Jesus of Nazareth. Wikimedia Commons

"It Is the Lord!"

The release of the Pope's new book offers a look at the Church's journey and the challenge of His Presence, before which we have to take a stand. Traces offers here some keys to understanding why people touched by grace "make an age."
José Luis Restán

So then, what is the truth about Jesus? This is the question to which Joseph Ratzinger has dedicated his whole life, both as a theologian and as a pastor, but primarily as a man. It is also a question that he himself poses in the second part of his monumental Jesus of Nazareth (Ignatius Press, 375 pages, $ 24.95), taking us from Jesus' entrance into Jerusalem to His Resurrection. In these pages, the scientist and the master of the faith shine forth, but through them there beats the heart of a man seeking the truth, a man who has come across the figure and message of Jesus. This is something that cannot leave one indifferent, since, as Kierkegaard once said, "With Jesus, you must take a position."

From his introduction, the pope–theologian makes his intention clear. He lays bare the bankruptcy of 200 years of exegesis completely dominated by the historical-critical method. If we truly wish to provide a convincing answer about Jesus, one that does not spring from prejudices and ideological interpretations, biblical exegesis must return to seeing itself as a theological discipline, without belittling the demands of historical criticism. Such is the task set forth by the Second Vatican Council's Constitution Dei Verbum. Nevertheless, in Ratzinger's view, as of today, little or nothing has been done in that regard.

From the ver­­­y first page of the book, the Pope seems to strip himself of the attributes of his ministerial authority. He takes the field in order to carry on a demanding and impassioned dialogue with the principal biblical scholars, both those near to him and those opposed to him. Above all, though, Ratzinger measures himself against the Jesus the Scriptures give us. He wields the instruments of scientific reason with precision, yet always within the great breadth of the Church's faith within which these texts were born. And so, within these pages, the figure that has been disjointed by a certain type of exegesis, dismantled piece by piece until it was unrecognizable, takes on an extraordinary solidity, an impressive capacity to persuade. Faced with this Jesus who is revealed to us, it is impossible to remain a mere spectator. He is Someone who speaks to our lives, who offers them fullness and can therefore call for our conversion.

At times, Ratzinger the polemicist emerges, the one known so well to colleagues and students in the classrooms of Tübingen, Bonn, and Regensburg. Ever polite, always respectful of others, yet devastating in the use of his keenly honed reason, his first target for demolition is the image of Jesus the politician and revolutionary, Jesus the zealot, condemned for trying to lead a violent revolt against the Roman invaders. It is an image that caught on with some forms of theology fashionable in the 1960s and 1970s, which claimed to legitimize the use of violence in order to establish a better world. But zeal for God's house never leads Jesus to violence. "Jesus does not come as a destroyer. He does not come bearing the sword of the revolutionary. He comes with the gift of healing. …He reveals God as the one who loves and His power as the power of love."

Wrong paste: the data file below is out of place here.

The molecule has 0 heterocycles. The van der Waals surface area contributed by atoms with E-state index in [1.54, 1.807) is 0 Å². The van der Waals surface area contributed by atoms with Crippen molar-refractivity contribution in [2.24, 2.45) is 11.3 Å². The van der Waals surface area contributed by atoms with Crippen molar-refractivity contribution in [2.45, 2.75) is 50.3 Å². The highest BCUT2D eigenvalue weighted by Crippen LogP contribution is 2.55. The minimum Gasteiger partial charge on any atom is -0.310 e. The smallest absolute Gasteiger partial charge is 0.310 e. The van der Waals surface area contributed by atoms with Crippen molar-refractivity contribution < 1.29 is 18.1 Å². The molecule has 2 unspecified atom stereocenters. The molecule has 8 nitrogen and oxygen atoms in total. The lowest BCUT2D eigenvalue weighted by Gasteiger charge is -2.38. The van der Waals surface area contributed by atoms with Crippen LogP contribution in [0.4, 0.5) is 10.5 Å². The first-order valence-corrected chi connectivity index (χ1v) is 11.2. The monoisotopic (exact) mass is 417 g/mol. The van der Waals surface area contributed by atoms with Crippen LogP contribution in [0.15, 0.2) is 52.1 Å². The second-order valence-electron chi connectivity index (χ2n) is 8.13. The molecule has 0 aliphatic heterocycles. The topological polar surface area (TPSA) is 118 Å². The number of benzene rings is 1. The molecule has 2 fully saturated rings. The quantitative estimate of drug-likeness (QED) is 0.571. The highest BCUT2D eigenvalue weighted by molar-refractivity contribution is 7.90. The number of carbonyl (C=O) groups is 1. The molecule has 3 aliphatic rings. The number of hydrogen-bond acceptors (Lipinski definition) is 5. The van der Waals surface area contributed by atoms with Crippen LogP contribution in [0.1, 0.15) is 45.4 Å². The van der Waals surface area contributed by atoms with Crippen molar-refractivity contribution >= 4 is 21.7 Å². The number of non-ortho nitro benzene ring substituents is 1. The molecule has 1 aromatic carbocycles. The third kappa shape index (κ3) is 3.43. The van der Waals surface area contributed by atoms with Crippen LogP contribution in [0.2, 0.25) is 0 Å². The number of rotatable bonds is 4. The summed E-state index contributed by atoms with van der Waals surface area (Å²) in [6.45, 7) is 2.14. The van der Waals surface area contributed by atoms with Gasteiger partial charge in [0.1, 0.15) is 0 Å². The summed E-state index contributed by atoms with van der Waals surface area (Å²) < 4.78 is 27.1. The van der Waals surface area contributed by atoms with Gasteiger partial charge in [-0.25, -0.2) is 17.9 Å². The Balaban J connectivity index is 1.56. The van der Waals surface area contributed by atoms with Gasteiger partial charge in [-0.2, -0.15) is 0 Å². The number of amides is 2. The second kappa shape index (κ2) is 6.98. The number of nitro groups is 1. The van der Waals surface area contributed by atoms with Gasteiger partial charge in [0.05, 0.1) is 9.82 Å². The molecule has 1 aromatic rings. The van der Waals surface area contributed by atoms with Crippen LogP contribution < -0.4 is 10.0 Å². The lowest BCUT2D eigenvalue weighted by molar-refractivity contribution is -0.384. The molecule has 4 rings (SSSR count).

An Unheard of Method
The Jesus of the Gospels comes under the sign of the Cross. His Passion and Resurrection would legitimize a claim that scandalized the teachers of Israel. And faced with the numerous invitations–both sincere and deceitful–to confirm His claim with a sign, the binomial of Cross and Resurrection would be the only sign, "the sign of Jonah," He would offer to Israel and to the world. Yet this unheard of method arouses incomprehension and rejection, and not only in His enemies. Peter also experiences that aversion which would continue on in the history of His disciples for centuries. "'You shall never wash my feet' (Jn 13:8) …[Y]ou must not lower Yourself or practice humility!" And Ratzigner says that Jesus must help us to understand over and over again that God's power is different, that the Messiah must enter into glory and lead to glory through suffering, as Peter learned when he saw his anxiousness to fight ending in denial as the cock crowed. He had to learn the humility of following in order to be led where he did not want to go, in order to ultimately receive the grace of martyrdom.

The dramatic tension, achieved through the literary beauty of this text, reaches its peak in the pages about the Garden of Gethsemane. It is there that Jesus experienced ultimate loneliness, all of the tribulation of being a man. There the abyss of evil and sin of all times reached the depths of His soul. There He kissed the betrayer and His disciples abandoned Him. There, says the Pope, "He fought for me." On various occasions throughout the book, he speaks of Jesus' agony and, what is more, he transmits it to us vividly. It is the most unfathomable mystery of this Jesus who is the blessed Son of the Father, the Father whom He calls in His desolation Abba, a word that no Israelite would have used to address the God of the Covenant. He thus demonstrates the intimate essence of His relationship with God. The entire explanation of the prayer in the Garden, with its two petitions, is impressive: If possible, free Me from this hour… but not My will, but Yours be done. "In Jesus' natural human will, the sum total of human nature's resistance to God is present…. [But] Jesus elevates our recalcitrant nature to become its real self."

If the violent revolutionary is a grotesque deformation of Jesus of Nazareth, neither do the images of a goodly rabbi or a simple prophet fit. From His entrance into Jerusalem, His diatribe with the money changers and Pharisees around the temple, the Last Supper and the agony in the Garden, Jesus' mission and His messianic claim (revealed completely in His dialogue with Caiaphas) are painted with vigorous strokes. Here Ratzinger faces one of the issues that seems insurmountable for the modern sensibility and mentality: the issue of "expiation." For today's mentality, it seems unbearable to reconcile the image of a God who is a good and merciful Father with the task entrusted to Jesus of handing Himself over for the sins of all of humanity. Is this really what the texts wished to communicate to us? Or was it rather a later reformulation by the early Church? Here Ratzinger asks us to be willing to not twist the texts to our own rationalist mindset, so as to allow them to lead us beyond our own presumption.